Small firms fighting an EU norm

Õnnela guest house keepers Õnnela and Ahto Neidek are mad at EU standards.

PHOTO: Meelis Meilbaum

Accommodation establishments in rural areas are indignant – at end of last year, Health Board begun to demand that pursuant to a new EU directive they must do a thorough water analysis once every decade costing a thousand euros.

The requirement touches such accommodation firms as use water from own bore or ordinary dug wells. Despite them presenting the yearly routine water analysis to the Board, an additional sample will now have to be taken. On top of that, pesticide analysis is demands as well.

«What thorough analysis? What!? Over a thousand euros. Where does one take such money?» said Ahto Neidek, owner of Õnnela Guest House in Kadrina Parish. He thinks such an expensive requirement is a big blow to business in the countryside.  

Their guest house in Ohepalu village takes 12 people at a time, max. As rural tourism is generally micro-sized family firms, Mr Neidek sees this as a way for the state to strangle business in rural areas. «Why does the state pour groundwater research at the poorest?» he asked.

ASBL Estonian Rural Tourism (MTÜ Eesti Maaturism) CEO Raili Mengel says that micro and small business by the counties have had recourse to them, stating such requirement is unjust. Ms Mengel says the expensive test is major cost to those who open doors to holidaymakers at the side of other work. 

«Incomprehensible, punishing people for trying to make a living in the countryside,» said Ms Mengel. «These rural businesses have used own means to secure their water which ought to be a resource guaranteed by the state,» said Ms Mengel.

As calculated by rural entrepreneurs, some would pay 30 present of sales revenue for water test in such years.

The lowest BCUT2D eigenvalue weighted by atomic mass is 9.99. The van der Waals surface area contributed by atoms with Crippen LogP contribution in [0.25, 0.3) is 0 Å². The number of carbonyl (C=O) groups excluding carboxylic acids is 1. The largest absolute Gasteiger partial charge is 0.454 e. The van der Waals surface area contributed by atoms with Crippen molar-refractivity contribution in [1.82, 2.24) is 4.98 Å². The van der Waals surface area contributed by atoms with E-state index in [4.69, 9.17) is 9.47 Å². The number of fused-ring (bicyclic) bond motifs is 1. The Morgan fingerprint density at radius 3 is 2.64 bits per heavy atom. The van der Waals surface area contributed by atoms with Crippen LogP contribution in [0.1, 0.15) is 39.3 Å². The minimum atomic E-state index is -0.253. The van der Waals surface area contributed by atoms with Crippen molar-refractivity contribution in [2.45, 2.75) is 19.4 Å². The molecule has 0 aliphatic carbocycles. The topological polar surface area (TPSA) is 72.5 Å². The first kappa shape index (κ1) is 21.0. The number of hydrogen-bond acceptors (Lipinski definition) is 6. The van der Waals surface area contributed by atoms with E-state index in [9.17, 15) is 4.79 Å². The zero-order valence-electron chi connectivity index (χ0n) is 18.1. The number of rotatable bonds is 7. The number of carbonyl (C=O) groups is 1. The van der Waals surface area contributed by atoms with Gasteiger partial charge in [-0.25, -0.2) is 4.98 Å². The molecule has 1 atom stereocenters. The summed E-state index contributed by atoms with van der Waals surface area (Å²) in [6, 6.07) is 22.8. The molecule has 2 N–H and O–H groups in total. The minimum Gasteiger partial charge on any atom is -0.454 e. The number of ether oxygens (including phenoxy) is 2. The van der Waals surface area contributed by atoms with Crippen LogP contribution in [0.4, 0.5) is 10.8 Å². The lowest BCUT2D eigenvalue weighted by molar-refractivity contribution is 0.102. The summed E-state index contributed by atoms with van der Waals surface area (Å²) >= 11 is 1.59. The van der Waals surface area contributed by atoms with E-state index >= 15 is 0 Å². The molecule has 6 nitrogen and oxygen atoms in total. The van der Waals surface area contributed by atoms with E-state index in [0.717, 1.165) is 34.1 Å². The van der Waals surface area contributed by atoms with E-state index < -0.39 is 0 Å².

The requirement actually dates back to 2002 as Estonia adopted the EU drinking water directive. Due to the long transition period, the topic died down – till last year the Health Board suddenly kicked into gear and begun to inquire who had a private well. It was discovered that 500 or so housing providers had it. A third of these regularly do all analyses, 42 percent partially so, and 26 percent avoid the activity. 

Health Board expert Knut Tamm underlined the enterprises are responsible before guests and stresses that wells for personal water consumptions may not always be safe either: «There may be abundance of microbes, pesticide residues, oil products, carcinogenic substances.»

Last summer, Health Board made a list of all enterprises with own wells and are applying measures. Ms Mengel says they might limit the activity to those who avoid tests altogether, and underlines they ought to have been notified earlier as various norms abound and businesses cannot be expected to know all such details.

She underlined no member of theirs would ever avoid the yearly analyses. The small businesses stress that no EU directive needs to be adopted 100 percent but must be adapted due to the varying conditions like in Cyprus or Estonia.

According to Ms Mengel, at a recent meeting with Health Board the latter had no cases to cite regarding health damage caused by drinking water consumed.


Comment: water micro biologist Kai Künnis-Beres

I am aware of new analysis protocols by Health Board with 38 pesticide residues analysed from well water. All results were zero.

Considering the depth of the water analysed, and the protective layers of clay, it was a total waste of time.

Theoretically, with ordinary wells pesticide tests might be justified yet performed according to sound mind.

While working as guest scientist in 2003 at EU water directives department in Ispra, Italy, I got the understanding that the analyses were meant for pesticides the use of which was specifically known.

Thus, before drawing up plans, they need to do their homework and determine which regions have which potential threats of contamination.

In my mind, such a careless blanket obligation laid on country folks is unjust, and either ill will or foolishness. Or else it is financially beneficial to someone.

EU directives do not require stupidity. Rather, there needs to be flexibility to reach a goal with minimal costs.